In "Detective Comics" #5, we get a main and a back-up feature. In theory, it's a good idea on how to give Tony Salvador Daniel a slight break from the art while still advancing his stories overall, but the actual execution ends up weakening both features just a tad.
The main feature, written and penciled by Daniel, follows on from the earlier issues of "Detective Comics" to date. We're finally circling back around to the mystery of the Joker from the first issue, and while there isn't much movement on that front, it's a good refresher for that development. In some ways it feels almost like a reminder, so that whenever the answer to the question of the Joker's whereabouts is revealed, we won't have forgotten that he's missing in action.
With the shortened length of the story, though, there isn't much time for that much else. Because there's no traction on the Joker plotline, it makes the main feature feel underwhelming. The final pages at least serve as a lead-in to "Detective Comics" #6, but it's almost too little too late; we've suddenly jumped into a story involving the Iceberg Casino, but the teaser doesn't have enough of a hook to draw you in on such short notice. Daniel's art, though, still looks great. Daniel is spending a lot of time on the overall look of Gotham in "Detective Comics," and as much as I enjoy Daniel's skylines and textured capes flapping in the wind, something as simple as seeing the parks of Gotham is a pleasant change of pace. Gotham continues to look like a real city under Daniel's pencil, even down to having the Jersey-esque beaches a few miles away.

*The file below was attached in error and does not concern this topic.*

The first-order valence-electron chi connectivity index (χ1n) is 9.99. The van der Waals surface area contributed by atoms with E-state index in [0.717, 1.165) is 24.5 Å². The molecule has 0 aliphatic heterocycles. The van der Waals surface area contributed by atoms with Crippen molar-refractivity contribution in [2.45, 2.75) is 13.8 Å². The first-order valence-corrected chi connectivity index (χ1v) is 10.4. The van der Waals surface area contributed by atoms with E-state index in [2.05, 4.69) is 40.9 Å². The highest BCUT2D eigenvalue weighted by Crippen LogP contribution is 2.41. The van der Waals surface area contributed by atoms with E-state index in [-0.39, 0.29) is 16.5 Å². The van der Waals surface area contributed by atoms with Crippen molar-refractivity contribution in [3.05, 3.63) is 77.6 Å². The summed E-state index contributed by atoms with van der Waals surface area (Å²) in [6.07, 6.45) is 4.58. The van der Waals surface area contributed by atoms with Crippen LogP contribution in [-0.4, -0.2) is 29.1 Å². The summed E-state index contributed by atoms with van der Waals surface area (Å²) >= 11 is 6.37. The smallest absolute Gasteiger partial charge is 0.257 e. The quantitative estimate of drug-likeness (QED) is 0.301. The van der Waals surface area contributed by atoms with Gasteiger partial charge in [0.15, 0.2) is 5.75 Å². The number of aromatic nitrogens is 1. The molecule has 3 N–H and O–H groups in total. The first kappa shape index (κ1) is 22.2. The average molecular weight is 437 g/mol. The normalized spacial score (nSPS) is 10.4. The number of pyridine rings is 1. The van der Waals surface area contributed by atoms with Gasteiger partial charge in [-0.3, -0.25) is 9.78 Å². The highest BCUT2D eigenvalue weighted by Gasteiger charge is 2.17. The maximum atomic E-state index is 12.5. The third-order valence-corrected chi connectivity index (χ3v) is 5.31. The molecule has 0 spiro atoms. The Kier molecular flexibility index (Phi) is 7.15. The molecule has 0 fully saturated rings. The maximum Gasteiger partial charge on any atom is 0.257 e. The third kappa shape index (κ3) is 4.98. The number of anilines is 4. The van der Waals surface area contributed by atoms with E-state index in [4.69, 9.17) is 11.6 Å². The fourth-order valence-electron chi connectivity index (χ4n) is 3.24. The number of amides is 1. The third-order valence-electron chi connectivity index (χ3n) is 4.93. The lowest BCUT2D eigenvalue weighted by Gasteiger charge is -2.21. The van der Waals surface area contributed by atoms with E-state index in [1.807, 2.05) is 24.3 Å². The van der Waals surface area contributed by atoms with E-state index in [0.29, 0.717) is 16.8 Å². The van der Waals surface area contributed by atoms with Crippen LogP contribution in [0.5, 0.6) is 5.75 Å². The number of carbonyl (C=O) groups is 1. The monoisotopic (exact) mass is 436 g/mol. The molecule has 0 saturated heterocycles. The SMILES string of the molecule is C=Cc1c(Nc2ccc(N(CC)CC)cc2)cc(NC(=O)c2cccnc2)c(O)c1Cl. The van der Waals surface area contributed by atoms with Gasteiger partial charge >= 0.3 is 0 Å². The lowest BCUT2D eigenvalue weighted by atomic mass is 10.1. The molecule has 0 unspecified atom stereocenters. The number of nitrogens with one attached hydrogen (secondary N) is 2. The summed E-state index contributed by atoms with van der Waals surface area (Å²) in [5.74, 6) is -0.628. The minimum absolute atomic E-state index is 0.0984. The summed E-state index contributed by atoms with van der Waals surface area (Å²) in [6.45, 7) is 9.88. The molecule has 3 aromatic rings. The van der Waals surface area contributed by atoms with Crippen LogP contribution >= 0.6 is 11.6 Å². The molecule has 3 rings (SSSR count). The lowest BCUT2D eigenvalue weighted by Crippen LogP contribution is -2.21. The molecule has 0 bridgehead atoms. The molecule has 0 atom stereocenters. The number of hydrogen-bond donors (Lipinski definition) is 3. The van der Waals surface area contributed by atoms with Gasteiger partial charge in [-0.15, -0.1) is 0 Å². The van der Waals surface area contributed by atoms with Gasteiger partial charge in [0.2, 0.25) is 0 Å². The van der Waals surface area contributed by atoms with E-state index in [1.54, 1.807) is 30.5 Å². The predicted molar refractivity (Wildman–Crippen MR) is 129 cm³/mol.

The back-up story is illustrated by Szymon Kudranski, who more and more feels like the next artist in the line established by Bill Sienkiewicz or Barron Storey. The script from Daniel isn't terribly exciting, and unlike the first feature which felt too short, it feels a tiny bit too long. But with Kudranski's art attached, I found myself not caring that much. Kudranski can draw people's faces with a startlingly lifelike end result, something that adds a level of danger to this poker game with mobsters. When Kudranski draws things like the outside of the warehouse, with its washed out edges and faded colors, it feels wonderfully moody and atmospheric. More art from Kudranski is always a good thing, and helps justify the back-up feature's existence.
"Detective Comics" #5 isn't quite up to par overall; it's a great-looking comic, but neither feature quite manages its length properly. In some ways, each story feels like it took something away from the other story's pacing. It's not a bad comic, but we've seen better from Daniel in the past.